I went with my brother to help with him the funeral arrangements.   Tim did not want any services on Sunday, (what would have been his 6th anniversary).  That is totally understandable.  The wake will be on Monday and the funeral on Tuesday.  They chose the funeral home where Francine worked and loved.  Mr. Prout, the funeral director treated Tim and Francine’s mom so well.  The church is St. Lucy’s in Newark, where she was baptized, had her 1st Communion, Confirmation and wedding..  That was her parish it is appropriate that is where she will have her funeral.

 They chose a coffin, with just enough “bling” to appease Francine while still being tasteful.  ((For those of you who knew Francine that would have made you laugh).    Her obituary was written, her outfit chosen and services decided on.

 Tim held up very well.  Her mom wept through it all.  I cannot begin to imagine how she feels losing a child.  She gave her ideas for what she thought Francine would have wanted.   They only thing that they had a difficult time deciding on was where she will be buried.  Her mom wanted her with her grandma.  Tim wanted her with our mom – and a place where someday he would join her.

 Many years ago, (when I was a teenager), my grandfather passed away.  He was buried in a crypt in a mausoleum.   At the time, my dad and his brother both purchased a crypt as well.   This way, they felt that one day, they would all be together.  Each crypt is a double, which means that they will be buried with their wives.  At the time, my uncle also bought another one.  Back when I was 17, I could not understand why he needed to do that.  They told us it was “to have just in case”.  Well, this seems to be the  “just in case”.  Many times Francine had told her mom and Tim, that she wanted to be buried in a mausoleum.  Tim seems to be finding comfort in the thought that she will be right next to our mom.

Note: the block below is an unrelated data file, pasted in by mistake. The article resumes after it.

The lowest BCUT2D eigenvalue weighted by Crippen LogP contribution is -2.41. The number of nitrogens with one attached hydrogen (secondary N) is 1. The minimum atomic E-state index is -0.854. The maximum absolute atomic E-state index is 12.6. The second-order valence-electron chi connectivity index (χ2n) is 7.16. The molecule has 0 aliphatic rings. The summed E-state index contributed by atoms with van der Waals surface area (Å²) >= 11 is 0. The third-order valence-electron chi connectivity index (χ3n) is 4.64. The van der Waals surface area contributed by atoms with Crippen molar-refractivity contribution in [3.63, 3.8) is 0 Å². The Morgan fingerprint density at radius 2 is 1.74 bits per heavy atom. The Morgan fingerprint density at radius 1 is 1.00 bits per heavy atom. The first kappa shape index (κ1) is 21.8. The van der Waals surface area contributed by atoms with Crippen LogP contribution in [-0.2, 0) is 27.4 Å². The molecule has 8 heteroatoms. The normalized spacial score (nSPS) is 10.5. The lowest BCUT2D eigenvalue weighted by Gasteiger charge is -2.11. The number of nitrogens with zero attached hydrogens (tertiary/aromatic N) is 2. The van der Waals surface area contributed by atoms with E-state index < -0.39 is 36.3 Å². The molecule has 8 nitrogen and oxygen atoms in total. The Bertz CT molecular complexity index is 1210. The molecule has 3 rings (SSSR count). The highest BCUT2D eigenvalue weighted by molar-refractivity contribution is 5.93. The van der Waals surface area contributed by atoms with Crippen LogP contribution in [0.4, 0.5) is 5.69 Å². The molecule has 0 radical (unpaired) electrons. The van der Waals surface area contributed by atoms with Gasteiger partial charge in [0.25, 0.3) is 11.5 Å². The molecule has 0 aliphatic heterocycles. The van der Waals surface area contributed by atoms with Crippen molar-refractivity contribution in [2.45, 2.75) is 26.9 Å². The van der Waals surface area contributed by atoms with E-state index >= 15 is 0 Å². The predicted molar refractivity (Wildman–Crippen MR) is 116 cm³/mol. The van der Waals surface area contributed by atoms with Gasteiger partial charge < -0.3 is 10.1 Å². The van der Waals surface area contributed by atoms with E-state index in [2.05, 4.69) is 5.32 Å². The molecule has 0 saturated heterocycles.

Since Francine worked part time in the funeral home while she finished her schooling to become a mortician…her dream.  Perhaps when you regularly deal with death, there is not much about it that will faze you.  She was not afraid of death.  She dealt with it on a daily basis.  She talked openly about it and perhaps this will bring Tim some comfort.

The Eulogy

we don't lose loved ones

I got through almost the whole eulogy until the end.  That is when I cried.  I was able to read all of it except the quote at the end.

This was the eulogy:

Good morning,

My family and I want to thank all of you for being here today to celebrate our mom.  We always knew what an amazing, generous and kind woman she was, and this last week, the outpouring of love and support has proven this to be true.  Thousands, (and that is not an exaggeration), of emails, texts, calls and messages have come to us.  The lines at her wake were so long, at times, they were out the door.

I want you all to know that I read all of your emails and postings to her.  I don’t know if she could hear me but if she could, I know that she would have been humbled at this outpouring.  She was never one to put herself before others and knowing that all of these people, some who don’t even know her, were out there praying and thinking of her would have moved her to tears.

I honestly do not know how I can adequately describe our mom with words.  She lived her life in the most positive way.  She saw the good in everything and encouraged others to do the same. Her actions and the incredible example that she showed her children and grandchildren are behaviors that should be emulated by all of us.  She was a true role model.  A person who possessed qualities we should all try to imitate.